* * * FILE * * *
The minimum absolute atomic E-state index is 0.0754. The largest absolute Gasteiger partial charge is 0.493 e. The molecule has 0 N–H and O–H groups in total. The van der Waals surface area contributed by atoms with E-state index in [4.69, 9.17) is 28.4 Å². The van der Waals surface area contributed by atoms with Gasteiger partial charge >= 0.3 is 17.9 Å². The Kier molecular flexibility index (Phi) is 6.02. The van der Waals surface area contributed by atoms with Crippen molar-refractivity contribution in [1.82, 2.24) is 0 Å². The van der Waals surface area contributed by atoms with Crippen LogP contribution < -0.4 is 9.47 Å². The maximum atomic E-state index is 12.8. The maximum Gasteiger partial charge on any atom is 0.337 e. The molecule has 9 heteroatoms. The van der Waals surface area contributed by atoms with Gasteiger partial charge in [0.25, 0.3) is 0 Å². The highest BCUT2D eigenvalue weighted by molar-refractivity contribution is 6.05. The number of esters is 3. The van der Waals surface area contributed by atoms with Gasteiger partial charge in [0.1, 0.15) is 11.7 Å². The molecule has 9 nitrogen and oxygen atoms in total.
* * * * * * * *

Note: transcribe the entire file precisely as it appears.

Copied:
The minimum absolute atomic E-state index is 0.0754. The largest absolute Gasteiger partial charge is 0.493 e. The molecule has 0 N–H and O–H groups in total. The van der Waals surface area contributed by atoms with E-state index in [4.69, 9.17) is 28.4 Å². The van der Waals surface area contributed by atoms with Gasteiger partial charge >= 0.3 is 17.9 Å². The Kier molecular flexibility index (Phi) is 6.02. The van der Waals surface area contributed by atoms with Crippen molar-refractivity contribution in [1.82, 2.24) is 0 Å². The van der Waals surface area contributed by atoms with Crippen LogP contribution < -0.4 is 9.47 Å². The maximum atomic E-state index is 12.8. The maximum Gasteiger partial charge on any atom is 0.337 e. The molecule has 9 heteroatoms. The van der Waals surface area contributed by atoms with Gasteiger partial charge in [0.25, 0.3) is 0 Å². The highest BCUT2D eigenvalue weighted by molar-refractivity contribution is 6.05. The number of esters is 3. The van der Waals surface area contributed by atoms with Gasteiger partial charge in [0.1, 0.15) is 11.7 Å². The molecule has 9 nitrogen and oxygen atoms in total.